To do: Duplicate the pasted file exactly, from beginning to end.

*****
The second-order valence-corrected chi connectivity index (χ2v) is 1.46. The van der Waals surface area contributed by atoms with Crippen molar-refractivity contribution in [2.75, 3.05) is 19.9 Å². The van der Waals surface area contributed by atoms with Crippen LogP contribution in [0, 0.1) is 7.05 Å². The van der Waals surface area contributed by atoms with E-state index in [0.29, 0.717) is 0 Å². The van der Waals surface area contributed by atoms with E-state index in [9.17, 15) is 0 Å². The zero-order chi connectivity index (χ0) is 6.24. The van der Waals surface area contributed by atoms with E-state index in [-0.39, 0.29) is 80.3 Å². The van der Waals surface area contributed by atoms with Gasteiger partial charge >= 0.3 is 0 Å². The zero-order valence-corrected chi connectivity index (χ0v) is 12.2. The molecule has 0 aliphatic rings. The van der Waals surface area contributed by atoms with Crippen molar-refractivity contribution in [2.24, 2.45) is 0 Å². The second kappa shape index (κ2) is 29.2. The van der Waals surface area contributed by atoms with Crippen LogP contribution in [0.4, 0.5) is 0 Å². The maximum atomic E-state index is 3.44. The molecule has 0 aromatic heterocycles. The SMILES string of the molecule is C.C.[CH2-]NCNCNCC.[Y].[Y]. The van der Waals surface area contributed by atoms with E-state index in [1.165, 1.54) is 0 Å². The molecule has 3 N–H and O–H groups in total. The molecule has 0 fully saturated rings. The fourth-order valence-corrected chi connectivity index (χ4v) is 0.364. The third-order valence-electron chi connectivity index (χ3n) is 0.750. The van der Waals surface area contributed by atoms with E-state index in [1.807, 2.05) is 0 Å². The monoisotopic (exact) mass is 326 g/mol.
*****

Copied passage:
The second-order valence-corrected chi connectivity index (χ2v) is 1.46. The van der Waals surface area contributed by atoms with Crippen molar-refractivity contribution in [2.75, 3.05) is 19.9 Å². The van der Waals surface area contributed by atoms with Crippen LogP contribution in [0, 0.1) is 7.05 Å². The van der Waals surface area contributed by atoms with E-state index in [0.29, 0.717) is 0 Å². The van der Waals surface area contributed by atoms with E-state index in [9.17, 15) is 0 Å². The zero-order chi connectivity index (χ0) is 6.24. The van der Waals surface area contributed by atoms with E-state index in [-0.39, 0.29) is 80.3 Å². The van der Waals surface area contributed by atoms with Gasteiger partial charge >= 0.3 is 0 Å². The zero-order valence-corrected chi connectivity index (χ0v) is 12.2. The molecule has 0 aliphatic rings. The van der Waals surface area contributed by atoms with Crippen molar-refractivity contribution in [2.24, 2.45) is 0 Å². The second kappa shape index (κ2) is 29.2. The van der Waals surface area contributed by atoms with Crippen LogP contribution in [0.4, 0.5) is 0 Å². The maximum atomic E-state index is 3.44. The molecule has 0 aromatic heterocycles. The SMILES string of the molecule is C.C.[CH2-]NCNCNCC.[Y].[Y]. The van der Waals surface area contributed by atoms with E-state index in [1.165, 1.54) is 0 Å². The molecule has 3 N–H and O–H groups in total. The molecule has 0 fully saturated rings. The fourth-order valence-corrected chi connectivity index (χ4v) is 0.364. The third-order valence-electron chi connectivity index (χ3n) is 0.750. The van der Waals surface area contributed by atoms with E-state index in [1.807, 2.05) is 0 Å². The monoisotopic (exact) mass is 326 g/mol.